Attach the table legs to the short side using your Kreg Jig and 1 1/4" pocket hole screws.  The top of the 1x8 should be flush with the top of your sides.  (As noted in the "shopping list", measure your 1x8s before attaching them.  If they are 7 1/2" wide or wider, rip them down to 7 1/4".)  Repeat this step to get your second assembled side.

Step 2:

Attach the long side 1x8 boards to your assembled short sides using your Kreg Jig as shown above.

Step 3:

Attach the 2x2 cleats to the long sides of your frame by countersinking 2" screws through them.  To make this step easier, you may want to pre-drill your holes in your cleats so that you're not trying to hold on to the board at the same time that you're drilling.  Make sure to leave a 3/4" gap above the cleats to allow for your top slats to slide into.  (A helpful tip to make this perfect: pre-cut your 1x8s and line up a scrap piece above your cleat with the top flush with the top of your frame.  Butt your 2x2 cleat up against it and clamp it into place.  Now, when you remove the 1x8 scrap, your cleat should be in the correct place.)

Step 4:

Attach the top slats to your cleats as shown above by counter sinking 2" screws from the bottom of your 2x2s.  You could also nail them into your cleats using 1 1/4" finishing nails from the top to give some temporary security and hold them in place while you screw them in from the bottom.  Remember to use wood glue!

Step 5:

You could use your Kreg Jig to attach the feet to your long sides and legs, but wood glue and 1 1/4" finishing nails will do the job.  Put a few nails into the feet from the leg side, and angle your nail gun about 45 degrees upward from the opposite side of your foot to nail it into the long side.

Finishing:

Finish your project as desired.  Make sure to sand it down with medium grit sand paper and fill in all your holes with wood filler before tackling that paint or stain.  For more tips on finishing, visit The Lazy Girl’s Guide to Finishing.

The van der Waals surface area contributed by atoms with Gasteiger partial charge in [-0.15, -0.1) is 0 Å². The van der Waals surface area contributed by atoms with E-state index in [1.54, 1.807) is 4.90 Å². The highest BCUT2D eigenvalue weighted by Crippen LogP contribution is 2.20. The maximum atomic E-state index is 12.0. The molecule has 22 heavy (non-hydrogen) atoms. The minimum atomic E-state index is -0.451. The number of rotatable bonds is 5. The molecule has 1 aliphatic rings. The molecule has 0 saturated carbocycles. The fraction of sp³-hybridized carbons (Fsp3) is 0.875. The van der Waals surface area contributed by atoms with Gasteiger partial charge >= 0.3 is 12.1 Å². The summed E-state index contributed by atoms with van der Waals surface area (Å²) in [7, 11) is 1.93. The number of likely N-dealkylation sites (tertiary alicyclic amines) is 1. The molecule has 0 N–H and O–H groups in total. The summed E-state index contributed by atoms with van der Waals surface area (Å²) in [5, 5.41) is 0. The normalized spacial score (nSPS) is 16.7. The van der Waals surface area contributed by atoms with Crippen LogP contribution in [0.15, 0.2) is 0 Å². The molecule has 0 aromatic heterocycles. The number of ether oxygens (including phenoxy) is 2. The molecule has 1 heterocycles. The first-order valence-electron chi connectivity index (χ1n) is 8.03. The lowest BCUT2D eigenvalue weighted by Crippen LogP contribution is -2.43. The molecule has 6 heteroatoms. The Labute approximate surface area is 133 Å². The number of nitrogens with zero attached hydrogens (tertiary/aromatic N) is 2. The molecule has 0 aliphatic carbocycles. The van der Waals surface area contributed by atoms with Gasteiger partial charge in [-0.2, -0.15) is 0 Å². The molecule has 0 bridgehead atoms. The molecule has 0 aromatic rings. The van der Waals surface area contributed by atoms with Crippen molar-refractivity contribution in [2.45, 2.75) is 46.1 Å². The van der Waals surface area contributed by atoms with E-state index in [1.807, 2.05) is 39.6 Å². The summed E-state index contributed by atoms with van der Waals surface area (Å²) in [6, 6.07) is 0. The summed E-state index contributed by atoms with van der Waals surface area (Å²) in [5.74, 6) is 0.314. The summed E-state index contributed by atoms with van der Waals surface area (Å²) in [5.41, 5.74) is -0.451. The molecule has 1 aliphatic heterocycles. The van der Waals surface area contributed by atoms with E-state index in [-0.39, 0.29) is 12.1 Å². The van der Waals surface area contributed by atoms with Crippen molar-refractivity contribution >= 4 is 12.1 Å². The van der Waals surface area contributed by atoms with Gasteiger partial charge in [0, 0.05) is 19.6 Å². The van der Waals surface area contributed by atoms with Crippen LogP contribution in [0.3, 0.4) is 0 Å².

7 Replies to “Bristol Outdoor Coffee Table”

  1. FAB!!! Oh my goodness, this is the set that I’ve been hoping somebody would share plans of, love it! Just in time, too, because now I may rethink that sectional I was thinking of building after all! Many thanx!!!

  2. Oh my goodness, this is the set that I’ve been hoping somebody would share plans of, love it! Just in time, too, because now I may rethink that sectional I was thinking of building after all! Fabulous!!!
    Many thanx!!!

    1. Hi Lisa! I’m so glad you like it! I’ve already built the chair and side table… those plans will be coming up soon. The ottoman is the next thing I’m building once I get home from my trip. I’ll also post plans for the sofas and the daybed… are there any other pieces you need? If so, I’ll make sure to draw up some plans for you!

  3. Oh my, you have been busy! I’ll have to look at the collection again and let you know, but I think you might have covered it all! Thanx for the offer!

    1. Wow – I love all of the pieces, but I think my hubby might have a cow if we (notice I put we – hee hee) were to make them all. Living in a cold climate, we wouldn’t have the storage space for it all! I think everything you are offering will be more than enough. I do have to ask about the cushions, however. I am a total novice at sewing and to buy is so dang expensive. Any cost savings tips on that would be much appreciated. Thanx for all that you do!

      1. Haha, yes, I think building all of them could get a little crazy!

        Honestly, I can’t sew, either. I’m awful. When Ana and I were first talking about this project, we had discussed standardizing the cushion size to 24″x24″. The problem was that in this design the cushions fit underneath the arms, which left a very narrow seat. I did a quick google search… with http://www.customcushions.net/ I created a 3″ thick seat cushion that was 30″ wide by 22″ deep (a few inches less deep than mine) for $78. You could alter your dimensions a bit to make something like that work. Another $$ saving tip would be to add throw pillows to use as the back instead of a custom fit back cushion. That’s what I did for my outdoor sofa that I made last year and it’s still very cozy. Good luck! If you find any better solutions, please share with us!

        1. Thanx, I’ll have to really think about this one. I have been looking at some cushions in the store and the less expensive ones feel pretty cheap. Ugh!